Behold the Walls by Clara Luper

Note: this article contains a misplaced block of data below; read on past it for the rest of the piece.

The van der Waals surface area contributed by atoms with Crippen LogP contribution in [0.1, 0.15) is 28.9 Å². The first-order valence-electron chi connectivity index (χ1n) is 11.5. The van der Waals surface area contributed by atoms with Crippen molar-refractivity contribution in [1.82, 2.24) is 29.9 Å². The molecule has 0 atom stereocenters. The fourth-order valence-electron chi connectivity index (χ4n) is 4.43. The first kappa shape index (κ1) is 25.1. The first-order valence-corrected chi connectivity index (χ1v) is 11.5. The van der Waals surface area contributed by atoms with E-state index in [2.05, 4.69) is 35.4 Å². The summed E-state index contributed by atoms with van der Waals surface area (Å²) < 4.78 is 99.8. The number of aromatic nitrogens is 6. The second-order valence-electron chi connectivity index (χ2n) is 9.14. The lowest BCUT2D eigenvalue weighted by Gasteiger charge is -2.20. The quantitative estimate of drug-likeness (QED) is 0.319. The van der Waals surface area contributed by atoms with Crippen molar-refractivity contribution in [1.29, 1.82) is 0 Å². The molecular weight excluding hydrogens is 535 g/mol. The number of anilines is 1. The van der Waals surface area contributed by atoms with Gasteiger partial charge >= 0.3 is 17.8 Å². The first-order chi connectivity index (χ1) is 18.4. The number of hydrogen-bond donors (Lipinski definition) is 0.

Clara Mae Luper was born in rural Okfuskee County, Oklahoma, to Ezell and Isabell Shepard on May 3, 1923. Raised in the town of Hoffman, she attended all-black schools and was bussed several miles to Grayson High School where she graduated in a class of five. After attaining a B.A. in mathematics with a minor in history from segregated Langston University, Luper became the first African American student to enroll in the graduate history department at the University of Oklahoma, earning a master’s degree in 1951. Deeply influenced by visionary figures such as Martin Luther King, Jr., Mrs. Luper would serve as the advisor for the Oklahoma City NAACP Youth Council, eventually establishing her place as one of the earliest and most influential leaders in the civil rights movement in 1950’s Oklahoma. On Tuesday afternoon, August 19, 1958, Luper, along with her son, daughter and a group of Youth Council members, entered the segregated Katz Drug Store in downtown Oklahoma City asking to be served. As expected, the group was initially refused service and the police were called. Although met with increasing hostility and even threatened, no one in the group was arrested. Two days later, Katz corporate management in Kansas City desegregated its lunch counters in three states. From 1958 to 1964 Mrs. Luper assumed a major role in the fight to end segregation in Oklahoma, leading campaigns to gain open housing and employment opportunities as well as equal banking and voting rights for African-Americans within the state. Along with the NAACP Youth Council, she helped integrate hundreds of restaurants, cafes, theaters, hotels, and churches, including such notable Oklahoma City establishments as the Split-T drive-in and the Skirvin Hotel. Behold the Walls is Clara Luper’s riveting first-hand account of the campaign and struggle for civil rights in Oklahoma City during the 1960s.